JEFFREY GARTEN: Well, I think, if you look at the actual projects that the Clinton administration has supported, in most of the instances, it was heated competition with companies that were supported by their governments. I'll give you an example. In China, when Sec. Brown pressed the case for McDonnell-Douglas, it was a heated competition with Airbus and McDonnell-Douglas won. There was a big project in Brazil where Raytheon, Merck & Company, was competing with Thompson, which was a French company subsidized by the French government. There are quite a few very big projects which generate substantial jobs at home where if the American government hadn't been in support of our companies, I don't think we would have won, but I don't want to hinge this on any one company or any one project. The point is that if you look at where all the growth in demand is going to come from, as I've written in my new book, "The Big Ten," it's in big emerging markets like Brazil, like India, like China, where their governments are playing a very, very active role in awarding contracts. And if the American government doesn't show up in one form or another, we won't win the contracts because those governments expect--they expect our government to show up in the same way that France or England or Germany or Japan did.
ELIZABETH FARNSWORTH: What about that?
CLAUDE BARFIELD: I think it's a totally false picture of the way the world works. Our government can only show up in one or two contracts, let's say a month or a year, and there are hundreds of thousands of contracts being made. The other thing that I think down the road will haunt us, and I keep coming back to the point about where U.S. firms are and competitively now, is absent politicization of the process U.S. firms will do very well. And I don't think that foreign governments expect routinely that our Commerce Department or whoever intervenes in each contract, because they can't, but we have actually in the first four years of the administration, I think they're being more careful now, we didn't say that we're doing this defensively. Ron Brown and even the President said this is the way the world is going to work. I think ultimately that will hurt our firms because our firms could win without this, and all it does is give the excuse to the Chiracs of the world and the Kohls, who have weaker companies potentially, I think, in the future, to intervene and say we're only doing it because the Americans are doing it.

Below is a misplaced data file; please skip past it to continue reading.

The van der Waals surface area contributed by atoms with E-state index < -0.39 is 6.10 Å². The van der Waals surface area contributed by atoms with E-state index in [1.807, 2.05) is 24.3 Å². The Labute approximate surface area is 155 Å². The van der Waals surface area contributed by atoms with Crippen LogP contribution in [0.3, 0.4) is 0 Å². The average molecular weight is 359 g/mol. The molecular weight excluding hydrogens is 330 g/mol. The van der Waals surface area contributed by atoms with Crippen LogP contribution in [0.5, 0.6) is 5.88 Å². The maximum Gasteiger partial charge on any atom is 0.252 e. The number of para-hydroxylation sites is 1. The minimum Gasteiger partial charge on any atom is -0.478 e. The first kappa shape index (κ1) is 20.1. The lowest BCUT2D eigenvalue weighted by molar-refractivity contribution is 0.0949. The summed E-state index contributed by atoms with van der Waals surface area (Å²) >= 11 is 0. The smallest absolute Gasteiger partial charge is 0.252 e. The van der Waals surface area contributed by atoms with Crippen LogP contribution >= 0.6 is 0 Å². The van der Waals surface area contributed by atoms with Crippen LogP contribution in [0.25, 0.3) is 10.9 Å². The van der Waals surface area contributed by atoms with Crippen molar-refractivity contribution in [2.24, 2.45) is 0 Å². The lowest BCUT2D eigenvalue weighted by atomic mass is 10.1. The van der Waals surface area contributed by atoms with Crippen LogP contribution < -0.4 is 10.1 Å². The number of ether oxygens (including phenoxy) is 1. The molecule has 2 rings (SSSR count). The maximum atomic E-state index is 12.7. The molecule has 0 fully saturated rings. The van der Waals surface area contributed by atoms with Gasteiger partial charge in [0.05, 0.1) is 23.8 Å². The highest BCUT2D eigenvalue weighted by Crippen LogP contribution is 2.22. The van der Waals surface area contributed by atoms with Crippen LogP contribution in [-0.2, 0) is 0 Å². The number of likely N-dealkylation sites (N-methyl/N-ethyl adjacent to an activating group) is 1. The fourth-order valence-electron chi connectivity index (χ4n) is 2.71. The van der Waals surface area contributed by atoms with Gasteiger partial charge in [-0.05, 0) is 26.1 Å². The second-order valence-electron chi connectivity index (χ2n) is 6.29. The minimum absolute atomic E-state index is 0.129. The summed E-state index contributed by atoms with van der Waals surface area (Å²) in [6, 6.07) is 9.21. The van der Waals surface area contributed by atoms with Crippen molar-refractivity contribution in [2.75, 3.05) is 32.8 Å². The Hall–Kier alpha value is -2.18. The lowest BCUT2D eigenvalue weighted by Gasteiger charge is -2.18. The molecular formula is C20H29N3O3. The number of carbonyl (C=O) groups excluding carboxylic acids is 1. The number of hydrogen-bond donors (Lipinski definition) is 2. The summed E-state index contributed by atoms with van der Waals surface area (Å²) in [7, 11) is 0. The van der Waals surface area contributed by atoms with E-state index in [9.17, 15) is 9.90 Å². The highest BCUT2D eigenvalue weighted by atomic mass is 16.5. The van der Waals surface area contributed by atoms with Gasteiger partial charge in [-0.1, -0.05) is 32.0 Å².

ELIZABETH FARNSWORTH: Well, I think that's all we have time for, but we'll come back to this sometime later. Thank you both very much.
CLAUDE BARFIELD: Thank you.